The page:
5 To cure Java s numerical deficiencies, we too propose to modify it but not the way Gosling would modify it. We call our modified Java language Borneo. Borneo s design was constrained to be Upward Compatible with Java : Compiling Java programs with Borneo semantics should leave integer arithmetic unchanged and should change floating-point arithmetic at most very slightly. Any old Java class already compiled to bytecode should be unable to tell whether other bytecode was compiled under Java s semantics or Borneo s. Borneo is designed to require the least possible change to the Java Virtual Machine ( JVM ) that can remedy Java s floating-point deficiencies. Borneo adds to Java as little infix operator overloading, exception flag and trap handling, control over rounding directions and choice of precisions as is essential for good floating-point programming. If you wish not to know about them, don t mention them in your program. For more information about Borneo : For more information about Floating-Point : What follows is NOT about Borneo. What follows explains why Java has to be changed. By Sun. Urgently. July 30, :28 pm Work in Progress Subject to Supersession Page 5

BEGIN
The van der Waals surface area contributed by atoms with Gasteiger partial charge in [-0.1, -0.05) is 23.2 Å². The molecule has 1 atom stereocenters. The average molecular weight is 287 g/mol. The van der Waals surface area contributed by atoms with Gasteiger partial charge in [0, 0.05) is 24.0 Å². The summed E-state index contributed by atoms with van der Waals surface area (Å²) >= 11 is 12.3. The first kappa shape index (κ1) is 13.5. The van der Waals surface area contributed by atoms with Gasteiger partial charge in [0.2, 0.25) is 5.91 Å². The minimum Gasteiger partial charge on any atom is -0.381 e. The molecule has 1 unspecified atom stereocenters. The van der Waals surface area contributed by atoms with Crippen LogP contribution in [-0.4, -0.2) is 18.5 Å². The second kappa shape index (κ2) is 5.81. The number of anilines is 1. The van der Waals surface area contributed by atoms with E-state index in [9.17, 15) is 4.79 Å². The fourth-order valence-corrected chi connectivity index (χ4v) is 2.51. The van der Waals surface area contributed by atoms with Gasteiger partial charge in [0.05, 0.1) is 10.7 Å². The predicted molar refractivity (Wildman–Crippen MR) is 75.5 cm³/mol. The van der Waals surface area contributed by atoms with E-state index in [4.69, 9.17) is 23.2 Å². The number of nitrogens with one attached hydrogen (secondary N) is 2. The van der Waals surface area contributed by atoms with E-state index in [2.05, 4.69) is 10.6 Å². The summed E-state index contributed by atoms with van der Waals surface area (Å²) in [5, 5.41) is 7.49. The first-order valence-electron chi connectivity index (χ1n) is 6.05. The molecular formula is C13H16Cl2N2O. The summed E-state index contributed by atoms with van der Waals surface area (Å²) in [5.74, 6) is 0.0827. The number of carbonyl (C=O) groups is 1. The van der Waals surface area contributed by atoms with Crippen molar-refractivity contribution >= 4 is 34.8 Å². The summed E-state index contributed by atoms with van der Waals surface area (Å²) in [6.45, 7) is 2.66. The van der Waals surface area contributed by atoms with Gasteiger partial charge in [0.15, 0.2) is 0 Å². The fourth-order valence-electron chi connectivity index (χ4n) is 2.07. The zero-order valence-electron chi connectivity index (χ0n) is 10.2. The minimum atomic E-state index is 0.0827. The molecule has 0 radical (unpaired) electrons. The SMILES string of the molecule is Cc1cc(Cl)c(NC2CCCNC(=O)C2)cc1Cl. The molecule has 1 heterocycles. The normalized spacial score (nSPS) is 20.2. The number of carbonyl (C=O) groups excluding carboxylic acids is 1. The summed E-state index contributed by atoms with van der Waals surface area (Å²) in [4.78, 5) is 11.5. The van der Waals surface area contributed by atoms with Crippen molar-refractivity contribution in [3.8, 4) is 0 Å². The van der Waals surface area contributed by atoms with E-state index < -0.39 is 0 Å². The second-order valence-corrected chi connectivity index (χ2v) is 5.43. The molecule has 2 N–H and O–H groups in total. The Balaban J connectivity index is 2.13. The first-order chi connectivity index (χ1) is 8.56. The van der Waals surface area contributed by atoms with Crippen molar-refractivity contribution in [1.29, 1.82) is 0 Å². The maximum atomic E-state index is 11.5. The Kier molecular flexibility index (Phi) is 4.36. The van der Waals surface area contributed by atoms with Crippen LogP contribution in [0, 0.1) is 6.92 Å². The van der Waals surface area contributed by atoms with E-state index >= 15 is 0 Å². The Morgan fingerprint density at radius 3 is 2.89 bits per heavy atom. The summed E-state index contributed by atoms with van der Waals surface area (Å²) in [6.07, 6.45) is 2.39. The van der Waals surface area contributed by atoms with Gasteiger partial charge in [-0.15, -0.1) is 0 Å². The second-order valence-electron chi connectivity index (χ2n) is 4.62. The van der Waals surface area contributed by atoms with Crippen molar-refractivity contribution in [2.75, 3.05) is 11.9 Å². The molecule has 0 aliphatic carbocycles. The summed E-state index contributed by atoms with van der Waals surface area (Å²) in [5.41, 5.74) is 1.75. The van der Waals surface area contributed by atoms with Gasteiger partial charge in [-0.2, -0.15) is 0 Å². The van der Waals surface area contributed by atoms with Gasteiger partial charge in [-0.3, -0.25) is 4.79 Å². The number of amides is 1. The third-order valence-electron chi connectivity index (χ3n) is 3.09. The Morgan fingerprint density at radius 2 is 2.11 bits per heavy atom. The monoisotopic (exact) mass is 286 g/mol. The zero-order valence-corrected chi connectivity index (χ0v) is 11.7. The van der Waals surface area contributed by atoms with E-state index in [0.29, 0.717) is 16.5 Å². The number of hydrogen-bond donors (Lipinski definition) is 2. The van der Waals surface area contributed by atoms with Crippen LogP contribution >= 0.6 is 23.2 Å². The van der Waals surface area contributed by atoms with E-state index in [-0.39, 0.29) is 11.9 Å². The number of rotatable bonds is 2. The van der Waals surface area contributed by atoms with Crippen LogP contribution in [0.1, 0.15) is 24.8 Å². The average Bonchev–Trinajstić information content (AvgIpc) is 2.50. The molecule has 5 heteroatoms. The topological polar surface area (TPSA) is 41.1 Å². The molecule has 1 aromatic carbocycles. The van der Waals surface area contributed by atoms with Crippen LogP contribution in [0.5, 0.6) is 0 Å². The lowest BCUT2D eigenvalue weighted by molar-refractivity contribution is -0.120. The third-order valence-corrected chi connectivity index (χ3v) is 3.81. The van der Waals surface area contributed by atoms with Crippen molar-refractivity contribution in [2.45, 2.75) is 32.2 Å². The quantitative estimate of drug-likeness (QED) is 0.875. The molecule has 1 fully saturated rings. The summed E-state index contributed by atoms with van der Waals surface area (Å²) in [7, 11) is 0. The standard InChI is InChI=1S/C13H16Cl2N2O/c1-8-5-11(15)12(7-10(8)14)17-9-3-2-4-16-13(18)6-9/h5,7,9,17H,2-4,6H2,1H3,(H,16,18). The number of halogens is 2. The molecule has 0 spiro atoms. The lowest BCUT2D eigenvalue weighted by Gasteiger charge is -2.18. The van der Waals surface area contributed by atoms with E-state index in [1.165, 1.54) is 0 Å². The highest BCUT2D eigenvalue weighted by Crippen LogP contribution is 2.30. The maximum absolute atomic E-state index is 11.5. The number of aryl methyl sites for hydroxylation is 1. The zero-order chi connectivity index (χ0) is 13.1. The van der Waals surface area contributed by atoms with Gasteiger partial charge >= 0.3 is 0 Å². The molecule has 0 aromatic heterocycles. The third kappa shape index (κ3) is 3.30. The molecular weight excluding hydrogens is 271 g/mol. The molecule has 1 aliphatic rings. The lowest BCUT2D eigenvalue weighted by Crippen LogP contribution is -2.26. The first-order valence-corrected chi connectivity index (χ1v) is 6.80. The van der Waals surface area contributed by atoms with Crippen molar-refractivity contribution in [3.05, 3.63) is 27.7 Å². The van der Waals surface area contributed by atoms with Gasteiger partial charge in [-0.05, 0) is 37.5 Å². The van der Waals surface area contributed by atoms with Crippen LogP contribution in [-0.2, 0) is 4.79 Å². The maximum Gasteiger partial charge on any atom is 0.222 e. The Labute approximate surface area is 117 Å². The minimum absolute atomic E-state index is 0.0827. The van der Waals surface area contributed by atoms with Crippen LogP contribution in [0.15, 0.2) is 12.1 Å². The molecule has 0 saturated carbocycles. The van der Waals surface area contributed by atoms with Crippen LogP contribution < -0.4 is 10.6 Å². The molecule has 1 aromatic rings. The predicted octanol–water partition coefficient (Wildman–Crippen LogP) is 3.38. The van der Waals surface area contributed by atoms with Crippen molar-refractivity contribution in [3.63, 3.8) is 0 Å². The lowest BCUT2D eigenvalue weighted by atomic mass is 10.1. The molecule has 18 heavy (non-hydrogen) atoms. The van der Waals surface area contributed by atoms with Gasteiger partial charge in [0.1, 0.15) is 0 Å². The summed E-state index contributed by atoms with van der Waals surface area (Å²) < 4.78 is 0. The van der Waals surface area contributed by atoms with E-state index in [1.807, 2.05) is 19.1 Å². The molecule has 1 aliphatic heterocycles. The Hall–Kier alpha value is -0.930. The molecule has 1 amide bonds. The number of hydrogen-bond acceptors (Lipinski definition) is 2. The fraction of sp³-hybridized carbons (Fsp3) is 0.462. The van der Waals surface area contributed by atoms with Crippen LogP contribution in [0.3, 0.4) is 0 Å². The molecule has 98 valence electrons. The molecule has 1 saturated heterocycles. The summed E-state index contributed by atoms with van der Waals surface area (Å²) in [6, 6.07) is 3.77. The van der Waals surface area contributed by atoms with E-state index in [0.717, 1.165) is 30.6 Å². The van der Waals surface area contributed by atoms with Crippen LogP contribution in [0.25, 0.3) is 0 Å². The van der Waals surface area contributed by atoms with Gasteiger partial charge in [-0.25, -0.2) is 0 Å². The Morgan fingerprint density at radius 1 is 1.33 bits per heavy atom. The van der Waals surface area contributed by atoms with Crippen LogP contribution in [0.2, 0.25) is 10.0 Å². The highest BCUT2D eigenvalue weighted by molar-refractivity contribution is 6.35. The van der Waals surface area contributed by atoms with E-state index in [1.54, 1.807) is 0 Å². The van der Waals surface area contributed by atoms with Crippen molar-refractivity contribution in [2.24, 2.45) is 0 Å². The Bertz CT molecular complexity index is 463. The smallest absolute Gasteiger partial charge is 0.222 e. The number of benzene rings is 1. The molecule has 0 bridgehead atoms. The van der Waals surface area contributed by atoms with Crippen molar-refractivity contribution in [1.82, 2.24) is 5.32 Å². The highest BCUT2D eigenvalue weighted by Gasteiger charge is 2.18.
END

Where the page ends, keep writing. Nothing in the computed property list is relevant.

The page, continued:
6 + + Anne and Pete use the same program. But they do not use the same platform. See Pat. How? How can this be? Pat wrote one program. It can run on all platforms. They have 100% Pure Java. It works with the platforms Pat used 100% Pure Java (TM) they have. to write the program. Anne and Pete are happy. Run program, run! They can work. Work, work, work! mul ti plat form lan guage no non Java (TM) code write once, run a ny where (TM) 100% Pure JAVA Pure and Simple This parody of puffery promoting 100% Pure Java for everyone everywhere filled page C6 in the San Franisco Chronicle Business Section of Tues. May 6, It was paid for and copyrighted by Sun Microsystems. Behind Sun s corporate facade must have twinkled a wicked sense of humor. July 30, :28 pm Work in Progress Subject to Supersession Page 6